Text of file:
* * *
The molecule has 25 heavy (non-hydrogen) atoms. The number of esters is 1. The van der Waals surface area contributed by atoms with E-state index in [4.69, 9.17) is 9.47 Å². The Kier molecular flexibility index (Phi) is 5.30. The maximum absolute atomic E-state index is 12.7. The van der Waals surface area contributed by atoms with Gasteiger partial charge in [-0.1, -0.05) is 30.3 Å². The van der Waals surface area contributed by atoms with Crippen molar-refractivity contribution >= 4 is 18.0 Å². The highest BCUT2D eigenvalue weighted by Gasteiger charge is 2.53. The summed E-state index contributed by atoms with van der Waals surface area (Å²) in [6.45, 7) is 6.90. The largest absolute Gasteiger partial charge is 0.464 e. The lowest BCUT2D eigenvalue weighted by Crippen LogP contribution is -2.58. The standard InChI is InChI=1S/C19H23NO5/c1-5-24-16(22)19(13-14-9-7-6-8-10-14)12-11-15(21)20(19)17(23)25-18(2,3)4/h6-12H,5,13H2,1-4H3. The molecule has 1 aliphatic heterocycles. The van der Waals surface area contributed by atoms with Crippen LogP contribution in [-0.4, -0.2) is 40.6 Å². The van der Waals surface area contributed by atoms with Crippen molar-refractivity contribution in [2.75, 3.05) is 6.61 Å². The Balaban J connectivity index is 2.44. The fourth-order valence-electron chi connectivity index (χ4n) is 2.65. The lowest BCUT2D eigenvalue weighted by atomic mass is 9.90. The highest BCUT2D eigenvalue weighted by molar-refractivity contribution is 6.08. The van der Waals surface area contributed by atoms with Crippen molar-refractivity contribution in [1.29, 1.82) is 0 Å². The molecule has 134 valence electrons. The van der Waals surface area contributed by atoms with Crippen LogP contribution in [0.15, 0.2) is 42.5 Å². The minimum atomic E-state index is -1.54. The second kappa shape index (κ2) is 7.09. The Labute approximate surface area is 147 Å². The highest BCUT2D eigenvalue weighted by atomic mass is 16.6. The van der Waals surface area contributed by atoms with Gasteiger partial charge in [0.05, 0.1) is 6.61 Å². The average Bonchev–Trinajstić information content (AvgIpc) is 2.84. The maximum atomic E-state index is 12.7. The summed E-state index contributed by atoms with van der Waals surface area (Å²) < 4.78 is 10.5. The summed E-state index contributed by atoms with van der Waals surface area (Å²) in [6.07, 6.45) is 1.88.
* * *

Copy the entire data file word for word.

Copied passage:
The molecule has 25 heavy (non-hydrogen) atoms. The number of esters is 1. The van der Waals surface area contributed by atoms with E-state index in [4.69, 9.17) is 9.47 Å². The Kier molecular flexibility index (Phi) is 5.30. The maximum absolute atomic E-state index is 12.7. The van der Waals surface area contributed by atoms with Gasteiger partial charge in [-0.1, -0.05) is 30.3 Å². The van der Waals surface area contributed by atoms with Crippen molar-refractivity contribution >= 4 is 18.0 Å². The highest BCUT2D eigenvalue weighted by Gasteiger charge is 2.53. The summed E-state index contributed by atoms with van der Waals surface area (Å²) in [6.45, 7) is 6.90. The largest absolute Gasteiger partial charge is 0.464 e. The lowest BCUT2D eigenvalue weighted by Crippen LogP contribution is -2.58. The standard InChI is InChI=1S/C19H23NO5/c1-5-24-16(22)19(13-14-9-7-6-8-10-14)12-11-15(21)20(19)17(23)25-18(2,3)4/h6-12H,5,13H2,1-4H3. The molecule has 1 aliphatic heterocycles. The van der Waals surface area contributed by atoms with Crippen LogP contribution in [-0.4, -0.2) is 40.6 Å². The van der Waals surface area contributed by atoms with Crippen molar-refractivity contribution in [2.75, 3.05) is 6.61 Å². The Balaban J connectivity index is 2.44. The fourth-order valence-electron chi connectivity index (χ4n) is 2.65. The lowest BCUT2D eigenvalue weighted by atomic mass is 9.90. The highest BCUT2D eigenvalue weighted by molar-refractivity contribution is 6.08. The van der Waals surface area contributed by atoms with Crippen molar-refractivity contribution in [1.29, 1.82) is 0 Å². The molecule has 134 valence electrons. The van der Waals surface area contributed by atoms with Crippen LogP contribution in [0.15, 0.2) is 42.5 Å². The minimum atomic E-state index is -1.54. The second kappa shape index (κ2) is 7.09. The Labute approximate surface area is 147 Å². The highest BCUT2D eigenvalue weighted by atomic mass is 16.6. The van der Waals surface area contributed by atoms with Gasteiger partial charge in [0.05, 0.1) is 6.61 Å². The average Bonchev–Trinajstić information content (AvgIpc) is 2.84. The maximum atomic E-state index is 12.7. The summed E-state index contributed by atoms with van der Waals surface area (Å²) < 4.78 is 10.5. The summed E-state index contributed by atoms with van der Waals surface area (Å²) in [6.07, 6.45) is 1.88.